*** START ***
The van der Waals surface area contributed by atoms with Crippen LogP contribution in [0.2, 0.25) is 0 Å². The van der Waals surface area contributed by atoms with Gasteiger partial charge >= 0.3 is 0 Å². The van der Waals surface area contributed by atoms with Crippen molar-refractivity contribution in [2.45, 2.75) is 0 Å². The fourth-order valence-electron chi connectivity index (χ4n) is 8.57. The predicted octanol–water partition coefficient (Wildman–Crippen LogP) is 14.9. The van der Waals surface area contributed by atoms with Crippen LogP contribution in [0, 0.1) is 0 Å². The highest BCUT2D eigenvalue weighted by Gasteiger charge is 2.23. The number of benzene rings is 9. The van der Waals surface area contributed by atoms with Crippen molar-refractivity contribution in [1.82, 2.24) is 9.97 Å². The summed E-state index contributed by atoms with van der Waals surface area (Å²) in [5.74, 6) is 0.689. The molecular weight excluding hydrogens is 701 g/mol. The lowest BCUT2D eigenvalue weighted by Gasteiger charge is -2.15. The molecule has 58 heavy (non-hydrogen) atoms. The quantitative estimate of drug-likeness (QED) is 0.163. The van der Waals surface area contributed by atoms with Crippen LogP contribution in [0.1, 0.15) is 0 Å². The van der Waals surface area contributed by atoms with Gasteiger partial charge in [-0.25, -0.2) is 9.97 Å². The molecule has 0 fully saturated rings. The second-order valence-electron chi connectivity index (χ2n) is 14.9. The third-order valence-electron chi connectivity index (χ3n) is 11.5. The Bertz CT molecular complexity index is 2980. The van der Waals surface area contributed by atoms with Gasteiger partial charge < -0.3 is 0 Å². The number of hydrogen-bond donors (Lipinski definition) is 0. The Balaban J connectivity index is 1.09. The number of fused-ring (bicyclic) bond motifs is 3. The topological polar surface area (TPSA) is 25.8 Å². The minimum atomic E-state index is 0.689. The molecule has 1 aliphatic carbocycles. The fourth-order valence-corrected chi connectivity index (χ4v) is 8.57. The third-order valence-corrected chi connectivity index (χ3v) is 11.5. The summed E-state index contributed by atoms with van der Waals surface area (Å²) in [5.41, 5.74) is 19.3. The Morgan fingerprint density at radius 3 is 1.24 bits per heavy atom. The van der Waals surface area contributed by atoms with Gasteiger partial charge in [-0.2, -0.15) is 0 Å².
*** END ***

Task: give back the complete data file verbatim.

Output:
The van der Waals surface area contributed by atoms with Crippen LogP contribution in [0.2, 0.25) is 0 Å². The van der Waals surface area contributed by atoms with Gasteiger partial charge >= 0.3 is 0 Å². The van der Waals surface area contributed by atoms with Crippen molar-refractivity contribution in [2.45, 2.75) is 0 Å². The fourth-order valence-electron chi connectivity index (χ4n) is 8.57. The predicted octanol–water partition coefficient (Wildman–Crippen LogP) is 14.9. The van der Waals surface area contributed by atoms with Crippen LogP contribution in [0, 0.1) is 0 Å². The highest BCUT2D eigenvalue weighted by Gasteiger charge is 2.23. The number of benzene rings is 9. The van der Waals surface area contributed by atoms with Crippen molar-refractivity contribution in [1.82, 2.24) is 9.97 Å². The summed E-state index contributed by atoms with van der Waals surface area (Å²) in [5.74, 6) is 0.689. The molecular weight excluding hydrogens is 701 g/mol. The lowest BCUT2D eigenvalue weighted by Gasteiger charge is -2.15. The molecule has 58 heavy (non-hydrogen) atoms. The quantitative estimate of drug-likeness (QED) is 0.163. The van der Waals surface area contributed by atoms with Crippen LogP contribution in [0.1, 0.15) is 0 Å². The van der Waals surface area contributed by atoms with Gasteiger partial charge in [-0.25, -0.2) is 9.97 Å². The molecule has 0 fully saturated rings. The second-order valence-electron chi connectivity index (χ2n) is 14.9. The third-order valence-electron chi connectivity index (χ3n) is 11.5. The Bertz CT molecular complexity index is 2980. The van der Waals surface area contributed by atoms with Gasteiger partial charge < -0.3 is 0 Å². The number of hydrogen-bond donors (Lipinski definition) is 0. The Balaban J connectivity index is 1.09. The number of fused-ring (bicyclic) bond motifs is 3. The topological polar surface area (TPSA) is 25.8 Å². The minimum atomic E-state index is 0.689. The molecule has 1 aliphatic carbocycles. The fourth-order valence-corrected chi connectivity index (χ4v) is 8.57. The third-order valence-corrected chi connectivity index (χ3v) is 11.5. The summed E-state index contributed by atoms with van der Waals surface area (Å²) in [5.41, 5.74) is 19.3. The Morgan fingerprint density at radius 3 is 1.24 bits per heavy atom. The van der Waals surface area contributed by atoms with Gasteiger partial charge in [-0.2, -0.15) is 0 Å².